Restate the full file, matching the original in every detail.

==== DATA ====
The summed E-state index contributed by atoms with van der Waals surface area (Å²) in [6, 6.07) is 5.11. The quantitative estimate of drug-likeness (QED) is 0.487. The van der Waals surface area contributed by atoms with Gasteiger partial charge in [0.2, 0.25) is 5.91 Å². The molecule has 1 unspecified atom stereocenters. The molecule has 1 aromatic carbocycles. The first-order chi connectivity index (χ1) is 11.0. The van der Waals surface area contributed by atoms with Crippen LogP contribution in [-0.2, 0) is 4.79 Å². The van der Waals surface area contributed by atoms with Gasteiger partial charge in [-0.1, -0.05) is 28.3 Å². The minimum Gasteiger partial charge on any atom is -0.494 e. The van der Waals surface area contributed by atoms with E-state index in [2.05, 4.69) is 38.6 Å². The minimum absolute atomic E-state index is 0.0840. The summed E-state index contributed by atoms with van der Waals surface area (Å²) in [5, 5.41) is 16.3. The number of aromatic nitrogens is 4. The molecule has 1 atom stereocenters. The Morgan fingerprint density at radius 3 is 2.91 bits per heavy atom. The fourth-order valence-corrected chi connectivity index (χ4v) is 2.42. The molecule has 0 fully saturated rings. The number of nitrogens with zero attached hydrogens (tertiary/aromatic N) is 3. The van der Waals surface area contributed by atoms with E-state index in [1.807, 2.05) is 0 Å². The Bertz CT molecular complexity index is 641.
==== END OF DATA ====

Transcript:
The summed E-state index contributed by atoms with van der Waals surface area (Å²) in [6, 6.07) is 5.11. The quantitative estimate of drug-likeness (QED) is 0.487. The van der Waals surface area contributed by atoms with Gasteiger partial charge in [0.2, 0.25) is 5.91 Å². The molecule has 1 unspecified atom stereocenters. The molecule has 1 aromatic carbocycles. The first-order chi connectivity index (χ1) is 11.0. The van der Waals surface area contributed by atoms with Crippen LogP contribution in [-0.2, 0) is 4.79 Å². The van der Waals surface area contributed by atoms with Gasteiger partial charge in [-0.1, -0.05) is 28.3 Å². The minimum Gasteiger partial charge on any atom is -0.494 e. The van der Waals surface area contributed by atoms with E-state index in [2.05, 4.69) is 38.6 Å². The minimum absolute atomic E-state index is 0.0840. The summed E-state index contributed by atoms with van der Waals surface area (Å²) in [5, 5.41) is 16.3. The number of aromatic nitrogens is 4. The molecule has 1 atom stereocenters. The Morgan fingerprint density at radius 3 is 2.91 bits per heavy atom. The fourth-order valence-corrected chi connectivity index (χ4v) is 2.42. The molecule has 0 fully saturated rings. The number of nitrogens with zero attached hydrogens (tertiary/aromatic N) is 3. The van der Waals surface area contributed by atoms with E-state index in [1.807, 2.05) is 0 Å². The Bertz CT molecular complexity index is 641.